Dr. Marcel Müller
November 9, 2022

Do you have an Innovation Radar?

Introduction to an Essential Tool for Innovators

Innovation is the lifeblood of any successful organization, allowing companies to stay competitive and differentiate themselves from their rivals. But with so many new ideas, technologies, and solutions hitting the market every day, it can be challenging for corporate innovation managers to determine which ones are worth investing in. That’s where the Innovation Radar comes in.

What is an Innovation Radar?

The Innovation Radar is a set of tools and concepts designed to help identify high-potential innovations important for a company's research and development activities. It helps classify existing innovations on the market, put them into the context of a company’s goals, and identify critical areas to explore further. This can be done through data analysis of news, patents, scientific literature, innovation projects and proof of concepts. Yet the most critical skill needed for a successful innovation radar is experience and farsight.

An Innovation Radar is embedded in a process that allows companies to effectively filter out unimportant information and focus on ideas that have direct relevance to their business strategy. By having an unbiased view of the innovation landscape, companies can make better decisions when allocating resources toward research and development projects.

The Innovation Radar also helps companies draw connections between seemingly unrelated fields or technologies and develop innovative solutions that were previously unknown or impossible. By connecting the dots between different disciplines, teams can uncover unexpected opportunities that may have gone undetected otherwise.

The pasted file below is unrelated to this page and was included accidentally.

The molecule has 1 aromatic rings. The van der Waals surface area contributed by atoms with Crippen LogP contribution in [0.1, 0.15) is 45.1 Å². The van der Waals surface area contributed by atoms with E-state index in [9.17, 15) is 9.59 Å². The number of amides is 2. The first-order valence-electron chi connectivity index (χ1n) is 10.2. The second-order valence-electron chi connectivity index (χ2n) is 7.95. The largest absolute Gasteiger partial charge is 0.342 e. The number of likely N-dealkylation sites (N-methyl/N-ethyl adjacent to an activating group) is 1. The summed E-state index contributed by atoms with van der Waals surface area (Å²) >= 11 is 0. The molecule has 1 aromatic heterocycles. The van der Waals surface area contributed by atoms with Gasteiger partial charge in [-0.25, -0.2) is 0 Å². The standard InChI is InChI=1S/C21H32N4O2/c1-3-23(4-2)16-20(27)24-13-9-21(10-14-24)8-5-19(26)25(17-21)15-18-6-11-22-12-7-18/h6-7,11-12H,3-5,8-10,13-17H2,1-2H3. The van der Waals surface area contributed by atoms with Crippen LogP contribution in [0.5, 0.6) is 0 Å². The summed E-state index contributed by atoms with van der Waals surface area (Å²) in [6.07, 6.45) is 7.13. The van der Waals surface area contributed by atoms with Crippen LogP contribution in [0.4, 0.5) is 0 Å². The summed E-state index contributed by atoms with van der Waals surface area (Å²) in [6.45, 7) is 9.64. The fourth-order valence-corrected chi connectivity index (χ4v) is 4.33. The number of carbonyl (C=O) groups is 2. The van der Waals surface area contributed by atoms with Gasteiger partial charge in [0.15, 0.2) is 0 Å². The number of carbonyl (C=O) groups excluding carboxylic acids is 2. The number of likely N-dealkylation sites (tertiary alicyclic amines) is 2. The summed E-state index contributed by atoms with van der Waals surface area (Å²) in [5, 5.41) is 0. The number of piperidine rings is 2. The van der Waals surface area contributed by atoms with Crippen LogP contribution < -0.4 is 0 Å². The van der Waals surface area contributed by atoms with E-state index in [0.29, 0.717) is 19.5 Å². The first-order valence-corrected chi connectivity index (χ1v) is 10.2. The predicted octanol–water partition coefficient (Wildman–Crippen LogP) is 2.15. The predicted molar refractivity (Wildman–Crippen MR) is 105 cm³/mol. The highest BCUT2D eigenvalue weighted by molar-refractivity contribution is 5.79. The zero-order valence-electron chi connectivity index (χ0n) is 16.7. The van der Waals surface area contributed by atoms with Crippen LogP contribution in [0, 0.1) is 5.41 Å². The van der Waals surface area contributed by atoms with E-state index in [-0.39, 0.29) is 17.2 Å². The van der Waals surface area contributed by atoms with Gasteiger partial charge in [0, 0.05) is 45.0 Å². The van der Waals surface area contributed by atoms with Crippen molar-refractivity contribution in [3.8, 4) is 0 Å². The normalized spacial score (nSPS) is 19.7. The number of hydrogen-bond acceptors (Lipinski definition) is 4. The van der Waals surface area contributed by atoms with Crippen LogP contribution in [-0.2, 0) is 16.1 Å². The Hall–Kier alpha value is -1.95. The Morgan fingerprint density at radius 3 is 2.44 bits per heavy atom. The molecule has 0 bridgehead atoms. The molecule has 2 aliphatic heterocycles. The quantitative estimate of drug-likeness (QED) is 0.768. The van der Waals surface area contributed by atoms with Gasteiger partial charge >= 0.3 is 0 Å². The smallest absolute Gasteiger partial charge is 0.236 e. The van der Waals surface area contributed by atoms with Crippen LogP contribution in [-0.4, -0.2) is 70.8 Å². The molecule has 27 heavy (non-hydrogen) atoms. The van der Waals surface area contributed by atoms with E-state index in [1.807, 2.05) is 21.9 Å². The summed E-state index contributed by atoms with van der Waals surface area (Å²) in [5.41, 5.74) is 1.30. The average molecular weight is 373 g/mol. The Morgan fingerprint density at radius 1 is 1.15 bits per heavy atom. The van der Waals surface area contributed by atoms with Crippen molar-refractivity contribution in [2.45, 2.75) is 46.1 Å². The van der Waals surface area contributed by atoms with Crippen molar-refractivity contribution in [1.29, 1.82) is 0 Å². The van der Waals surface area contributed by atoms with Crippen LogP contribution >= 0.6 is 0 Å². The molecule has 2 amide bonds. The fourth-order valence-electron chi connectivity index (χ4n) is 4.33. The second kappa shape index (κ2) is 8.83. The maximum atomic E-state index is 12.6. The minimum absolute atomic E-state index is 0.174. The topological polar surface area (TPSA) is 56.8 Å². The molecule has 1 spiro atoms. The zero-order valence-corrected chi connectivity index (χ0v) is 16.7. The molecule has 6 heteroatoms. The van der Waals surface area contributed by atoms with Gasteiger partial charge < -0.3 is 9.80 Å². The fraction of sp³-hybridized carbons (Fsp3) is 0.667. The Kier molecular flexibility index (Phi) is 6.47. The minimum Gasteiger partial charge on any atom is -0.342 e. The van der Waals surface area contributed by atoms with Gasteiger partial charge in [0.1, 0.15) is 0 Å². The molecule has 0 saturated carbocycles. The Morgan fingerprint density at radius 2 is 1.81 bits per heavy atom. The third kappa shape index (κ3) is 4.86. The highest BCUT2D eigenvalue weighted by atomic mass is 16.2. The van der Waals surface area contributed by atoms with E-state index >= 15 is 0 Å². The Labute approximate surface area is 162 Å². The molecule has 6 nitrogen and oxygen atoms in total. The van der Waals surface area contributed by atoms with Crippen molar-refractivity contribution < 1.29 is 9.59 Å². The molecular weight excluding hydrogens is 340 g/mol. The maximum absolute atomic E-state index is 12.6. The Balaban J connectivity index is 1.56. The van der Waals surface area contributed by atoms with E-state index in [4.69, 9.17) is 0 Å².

Conceptually, every innovation identified with the Innovation Radar has three dimensions: scope, pace and impact. Scope looks at the breadth of innovation possibilities in a given field or sector and helps determine where to focus efforts. Pace measures how quickly technology and solutions evolve over time and gives insights into which ones are worth pursuing now versus later. Impact looks at how different innovations can drive customer value or solve a market problem. By looking at these three dimensions, corporate innovation managers can better understand the ever-evolving landscape of innovation and act with greater certainty when taking on new projects.

How to create your Innovation Radar?

When implementing an Innovation Radar, the first step is to collect data from internal and external sources. This includes news articles, scientific publications, beta tests of new innovative tools and exchanges with subject matter experts on the topic.

The "supply side", i.E., what new innovations are out there always has to be set into the context of the "demand side". This includes customer demand, market analysis and competitor research to see where the current pain points are. Once the data has been collected and analyzed, corporate innovation managers can begin to create a picture of which solutions have potential. They should look for ideas or technologies that match their business objectives, as well as ones that could provide added value for customers or solve a problem in the market.